Notes From a Small Tuscan Wine Cellar.

By Posted in - Italy & Tuscany on May 28th, 2013

Greek writers discussed the virtues of Tuscan Wine in literary references dating back to the 3rd century BC. Word has it that the Etruscans started viticulture in Tuscany during the 8th century BC with exports going out to Southern Italy and Gaul a century later.


Winemaker Riccardo Rosati carries on Tuscany’s storied (and delicious) tradition today at the family run Agricola Fontanelle in the medieval hill town of Chianciano Vecchia in the Siena province. Along with his two brothers–Leonardo and Valerio–Riccardo produces world-class wines from experience inherited from generations of family wine making and his personal passion for the vine.

Within minutes of meeting Riccardo outside of the cellars of Agricola Fontanelle for our tasting, I realized quickly we were in store for something special. His enthusiasm for viticulture is certainly not rare, especially in this region; however, his personal connection to the land’s culture and willingness to open up about his life’s work was a like being in the audience for a VH1 Storytellers session with wine taking the place of music. For a few hours on a warm spring evening in Tuscany, Ricarrdo took us into the bottles we sampled, explaining the depths and complexities of each, while we indulged on an incredible selection of cured meats, olive oil and breads.


And really that is the true brilliance of Agricola Fontanelle. The brothers all bring something to this fertile and sustainable farmland. The vineyards are cultivated according to the high-density, low-yield system to obtain the highest quality wines, producing both Chianti DOCG (Denominazioni di Origine Controllata e Garantita) and IGT ( Indicazione Geografica Tipica) Toscana. The farm’s award-wining virgin olive oil is regarded as one of the best in Tuscany. And to top things off, Agricola Fontanelle also raises the traditional Tuscan pig, Cinta Senese. This ‘heirloom’ breed of pig, lives cage free on the farm to help maintain its well being, which results in higher quality meat.

Just about the time the streets lights flickered on against the backdrop of Italian nightlife, we made our way out of the cellar and back to our farmhouse across the way, carrying a few bottles of the brothers’ passion with us to share their family’s traditions with ours.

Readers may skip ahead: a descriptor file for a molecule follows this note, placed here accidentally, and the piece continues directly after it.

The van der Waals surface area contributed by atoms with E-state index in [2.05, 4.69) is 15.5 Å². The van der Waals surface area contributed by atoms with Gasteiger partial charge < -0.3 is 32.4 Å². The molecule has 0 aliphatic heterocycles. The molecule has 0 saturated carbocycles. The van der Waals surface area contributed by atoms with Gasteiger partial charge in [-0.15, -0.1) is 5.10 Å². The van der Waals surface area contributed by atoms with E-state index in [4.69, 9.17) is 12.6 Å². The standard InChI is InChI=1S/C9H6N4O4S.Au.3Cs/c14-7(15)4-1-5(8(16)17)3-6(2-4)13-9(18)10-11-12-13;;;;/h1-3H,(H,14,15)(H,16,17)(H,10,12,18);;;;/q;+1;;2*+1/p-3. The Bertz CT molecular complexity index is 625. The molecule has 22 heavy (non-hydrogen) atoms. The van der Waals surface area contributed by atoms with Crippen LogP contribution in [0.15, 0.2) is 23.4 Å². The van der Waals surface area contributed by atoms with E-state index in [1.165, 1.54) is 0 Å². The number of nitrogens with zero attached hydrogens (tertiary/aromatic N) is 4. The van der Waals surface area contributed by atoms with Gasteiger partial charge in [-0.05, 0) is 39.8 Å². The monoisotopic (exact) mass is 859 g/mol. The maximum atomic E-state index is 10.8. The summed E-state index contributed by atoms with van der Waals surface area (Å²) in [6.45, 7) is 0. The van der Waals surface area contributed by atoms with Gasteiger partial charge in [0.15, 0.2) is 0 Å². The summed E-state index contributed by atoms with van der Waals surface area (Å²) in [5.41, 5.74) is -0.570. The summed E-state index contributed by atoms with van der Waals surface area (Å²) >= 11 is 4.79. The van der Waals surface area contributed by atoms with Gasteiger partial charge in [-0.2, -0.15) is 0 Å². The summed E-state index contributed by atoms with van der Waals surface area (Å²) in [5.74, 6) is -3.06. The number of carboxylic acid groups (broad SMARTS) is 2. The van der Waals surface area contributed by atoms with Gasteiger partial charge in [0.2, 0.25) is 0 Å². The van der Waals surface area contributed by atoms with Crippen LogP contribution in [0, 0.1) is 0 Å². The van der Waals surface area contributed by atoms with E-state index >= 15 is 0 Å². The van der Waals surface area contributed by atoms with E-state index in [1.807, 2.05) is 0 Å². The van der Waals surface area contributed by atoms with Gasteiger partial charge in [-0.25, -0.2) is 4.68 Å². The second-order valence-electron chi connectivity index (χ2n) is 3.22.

Our wine tasting at Agricola Fontanelle was part of the G Adventures’ Local Living Italy: Southern Tuscany, a 7-day tour that takes you into the heart of Tuscany and its storied hill towns.For those in search of experiencing the real Tuscany, we can’t recommend this tour enough. Stay tuned for more stories from our journey through Tuscany with G Adventures.

*Please remember all photos on this website, unless otherwise noted, are copyrighted and property of Beers and Beans Travel Website & Bethany Salvon. Please do not use them without my permission. If you do want to use one of them please contact me first. Thanks!

**Although G Adventures hosted us on this trip, our views and opinions are always our own.

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(6) awesome folk have had something to say...

  • Jennifer -

    May 28, 2013 at 10:33 am

    Love this! The Italians are certainly passionate about their vineyards and I live hearing the stories behind each one. It makes the wine that much more special.

  • Naomi -

    May 28, 2013 at 11:02 am

    Love the first photo – everyone looks like they’re having a ball (can’t blame them when good wine is involved though!)

  • Susan -

    May 28, 2013 at 4:40 pm

    This is a great tour and one I’d love to take. By the way, Randy, hope you feel better soon.

  • john@discoverydiscovery -

    June 2, 2013 at 6:56 am

    wine testing? that sounds interesting..Tuscan wine cellar I should go!:)

  • I read that is a very rare an ancient grapes located in Tuscany. I wish to taste a wine made with this grape if it does exist..

  • Casey @ A Cruising Couple -

    June 28, 2013 at 5:22 am

    That sounds like a dream come true! Good wine is a rarity here in Asia. My Tuscany experience was pretty much just Florence. I’d love go back and do some real wine tasting.